Whilst the work can be tedious and low paid, I worked with some very unique and funny characters (including some complete headcases!) which also served as inspiration. As I mentioned before, I was working in a really busy office when writing and seemed to be swarmed by middle managers spouting corporate nonsense. I was pining for some authenticity which perhaps, subconsciously, spurred me on.”
Sun 13: I guess the message with Ambition is that one life altering moment can ultimately define which path you take in this life. So many people’s problems stem from that one moment and more often than not, things spiral from there. In an odd sort of way, people can find good things in dark moments, which is something you touch on. Would you agree with that?
GC: “Yes, definitely. Also, the main character seemed content in ambling through life, oblivious to the danger circling him overhead. He has enough courage to confront these without retreating back into his shell.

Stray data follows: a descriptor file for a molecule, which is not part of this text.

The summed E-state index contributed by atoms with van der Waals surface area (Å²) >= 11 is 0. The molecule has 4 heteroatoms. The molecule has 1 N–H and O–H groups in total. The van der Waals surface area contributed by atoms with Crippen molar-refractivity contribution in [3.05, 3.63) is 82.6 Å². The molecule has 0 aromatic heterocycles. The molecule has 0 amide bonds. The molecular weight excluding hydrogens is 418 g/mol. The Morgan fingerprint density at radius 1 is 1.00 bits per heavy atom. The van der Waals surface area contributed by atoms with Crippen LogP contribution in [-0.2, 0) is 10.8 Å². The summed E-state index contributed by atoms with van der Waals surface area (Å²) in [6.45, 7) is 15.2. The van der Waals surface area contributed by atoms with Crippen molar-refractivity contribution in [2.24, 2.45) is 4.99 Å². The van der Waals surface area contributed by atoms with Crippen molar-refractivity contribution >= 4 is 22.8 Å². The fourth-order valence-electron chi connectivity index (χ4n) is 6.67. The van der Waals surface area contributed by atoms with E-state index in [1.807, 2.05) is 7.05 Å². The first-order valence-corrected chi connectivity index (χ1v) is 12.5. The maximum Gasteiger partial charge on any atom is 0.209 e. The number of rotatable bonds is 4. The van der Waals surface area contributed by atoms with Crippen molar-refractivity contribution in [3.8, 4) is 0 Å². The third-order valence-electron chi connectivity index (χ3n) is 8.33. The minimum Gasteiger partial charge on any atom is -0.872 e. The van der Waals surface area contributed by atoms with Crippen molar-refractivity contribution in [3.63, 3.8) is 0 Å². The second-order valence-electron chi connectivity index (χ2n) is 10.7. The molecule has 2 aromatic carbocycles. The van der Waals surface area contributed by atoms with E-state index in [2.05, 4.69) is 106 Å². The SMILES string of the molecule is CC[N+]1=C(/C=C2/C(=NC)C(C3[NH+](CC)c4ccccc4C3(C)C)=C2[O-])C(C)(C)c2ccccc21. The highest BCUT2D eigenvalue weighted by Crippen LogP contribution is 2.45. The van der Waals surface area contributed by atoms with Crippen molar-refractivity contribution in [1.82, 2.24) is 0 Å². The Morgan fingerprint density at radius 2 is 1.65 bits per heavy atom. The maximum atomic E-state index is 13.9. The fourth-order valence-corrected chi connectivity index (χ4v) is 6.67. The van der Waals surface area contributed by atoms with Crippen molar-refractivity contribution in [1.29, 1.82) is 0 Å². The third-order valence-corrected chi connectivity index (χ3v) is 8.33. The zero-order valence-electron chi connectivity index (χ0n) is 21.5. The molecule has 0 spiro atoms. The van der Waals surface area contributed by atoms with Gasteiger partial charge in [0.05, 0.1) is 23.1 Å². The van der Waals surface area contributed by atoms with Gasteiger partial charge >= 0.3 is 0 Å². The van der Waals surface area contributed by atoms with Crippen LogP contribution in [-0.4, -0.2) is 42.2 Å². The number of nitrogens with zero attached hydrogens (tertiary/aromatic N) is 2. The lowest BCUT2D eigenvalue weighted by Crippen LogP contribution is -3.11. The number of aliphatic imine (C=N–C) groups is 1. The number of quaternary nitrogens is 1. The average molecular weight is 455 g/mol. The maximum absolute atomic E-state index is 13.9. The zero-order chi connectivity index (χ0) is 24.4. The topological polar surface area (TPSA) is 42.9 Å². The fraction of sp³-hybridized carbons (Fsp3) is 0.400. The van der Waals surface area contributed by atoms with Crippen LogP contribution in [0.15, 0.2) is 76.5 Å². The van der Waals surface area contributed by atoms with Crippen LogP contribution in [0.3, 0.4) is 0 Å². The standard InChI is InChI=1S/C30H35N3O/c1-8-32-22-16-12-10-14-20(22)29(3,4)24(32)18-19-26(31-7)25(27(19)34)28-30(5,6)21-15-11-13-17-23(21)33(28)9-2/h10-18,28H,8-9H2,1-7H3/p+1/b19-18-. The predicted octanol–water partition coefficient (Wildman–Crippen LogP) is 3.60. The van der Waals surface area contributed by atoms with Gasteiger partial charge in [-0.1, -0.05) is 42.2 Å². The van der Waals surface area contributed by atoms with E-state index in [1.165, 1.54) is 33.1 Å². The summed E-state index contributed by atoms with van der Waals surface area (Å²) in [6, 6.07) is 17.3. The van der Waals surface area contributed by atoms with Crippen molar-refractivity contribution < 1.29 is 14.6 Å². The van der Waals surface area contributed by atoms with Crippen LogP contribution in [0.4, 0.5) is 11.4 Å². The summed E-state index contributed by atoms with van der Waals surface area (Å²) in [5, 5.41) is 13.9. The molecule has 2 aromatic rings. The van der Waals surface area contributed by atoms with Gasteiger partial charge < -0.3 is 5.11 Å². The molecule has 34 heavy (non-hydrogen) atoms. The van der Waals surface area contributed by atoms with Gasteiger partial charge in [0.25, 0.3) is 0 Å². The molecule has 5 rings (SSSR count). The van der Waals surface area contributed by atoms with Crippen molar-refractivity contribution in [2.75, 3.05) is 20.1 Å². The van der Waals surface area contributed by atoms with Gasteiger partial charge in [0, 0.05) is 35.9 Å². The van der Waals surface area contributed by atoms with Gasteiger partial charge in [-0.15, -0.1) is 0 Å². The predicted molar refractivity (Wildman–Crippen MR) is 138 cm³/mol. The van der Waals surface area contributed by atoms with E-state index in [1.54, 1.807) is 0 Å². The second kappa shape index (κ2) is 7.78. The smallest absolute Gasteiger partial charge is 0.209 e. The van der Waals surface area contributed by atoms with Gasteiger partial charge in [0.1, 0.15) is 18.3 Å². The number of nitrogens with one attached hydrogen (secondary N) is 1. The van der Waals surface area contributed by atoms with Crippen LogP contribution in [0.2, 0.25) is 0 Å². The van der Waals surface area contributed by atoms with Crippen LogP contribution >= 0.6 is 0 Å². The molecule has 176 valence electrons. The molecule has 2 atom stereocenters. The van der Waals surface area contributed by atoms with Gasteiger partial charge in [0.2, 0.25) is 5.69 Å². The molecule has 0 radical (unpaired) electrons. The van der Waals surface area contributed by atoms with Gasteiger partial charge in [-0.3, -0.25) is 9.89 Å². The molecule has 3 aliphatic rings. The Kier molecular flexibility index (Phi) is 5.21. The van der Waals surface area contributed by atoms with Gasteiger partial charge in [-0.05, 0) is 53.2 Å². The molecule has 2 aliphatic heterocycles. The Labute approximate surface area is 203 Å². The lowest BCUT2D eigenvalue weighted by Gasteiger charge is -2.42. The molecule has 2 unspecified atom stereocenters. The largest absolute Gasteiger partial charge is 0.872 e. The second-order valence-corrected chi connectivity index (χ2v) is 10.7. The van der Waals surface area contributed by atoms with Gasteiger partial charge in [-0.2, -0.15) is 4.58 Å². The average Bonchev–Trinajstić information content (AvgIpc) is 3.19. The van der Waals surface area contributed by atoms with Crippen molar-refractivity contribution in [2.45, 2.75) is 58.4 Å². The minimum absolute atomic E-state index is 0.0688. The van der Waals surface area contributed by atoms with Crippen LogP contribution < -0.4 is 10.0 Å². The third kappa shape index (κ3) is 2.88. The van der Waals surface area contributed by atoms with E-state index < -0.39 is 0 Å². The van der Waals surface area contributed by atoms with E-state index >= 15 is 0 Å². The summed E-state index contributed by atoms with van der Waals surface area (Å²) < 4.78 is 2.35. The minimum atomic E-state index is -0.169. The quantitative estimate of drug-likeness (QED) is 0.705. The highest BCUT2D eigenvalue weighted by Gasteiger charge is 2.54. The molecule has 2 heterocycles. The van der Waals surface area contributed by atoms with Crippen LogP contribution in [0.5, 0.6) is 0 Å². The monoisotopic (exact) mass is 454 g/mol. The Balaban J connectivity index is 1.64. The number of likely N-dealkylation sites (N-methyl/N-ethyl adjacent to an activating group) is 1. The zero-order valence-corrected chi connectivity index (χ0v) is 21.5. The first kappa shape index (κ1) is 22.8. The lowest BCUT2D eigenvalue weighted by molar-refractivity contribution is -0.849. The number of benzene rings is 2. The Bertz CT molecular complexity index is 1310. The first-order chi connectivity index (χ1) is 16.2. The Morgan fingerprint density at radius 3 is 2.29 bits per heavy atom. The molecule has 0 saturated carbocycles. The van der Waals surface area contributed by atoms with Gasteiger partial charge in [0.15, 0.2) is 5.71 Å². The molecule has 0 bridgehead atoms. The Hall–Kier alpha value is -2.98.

On a wider note, I wanted to make most of the characters unexceptional but nevertheless interesting to highlight that these problems are a reality for many people.”
Sun 13: Do you think mental health colonises itself in certain areas? I read something the other day which basically suggested that a whole town can suffer from depression. What do you think of that notion?
GC: I’ve never heard that before, but it that does ring true.
A ‘depressed’ area is usually a polite way of saying that there are few jobs and no money. I think that hopelessness can be really damaging to mental health if you are just about scraping by. Some of it may be self-perpetuating; if you’re brought up in an area where there is little opportunity you only really have two options; stay and hope for the best or leave.
I know this whole Northern Powerhouse scheme is meant to renew confidence in these areas but it’s focussed more on big cities. The issues in provincial towns are probably considered too insignificant and obscure to be properly dealt with.”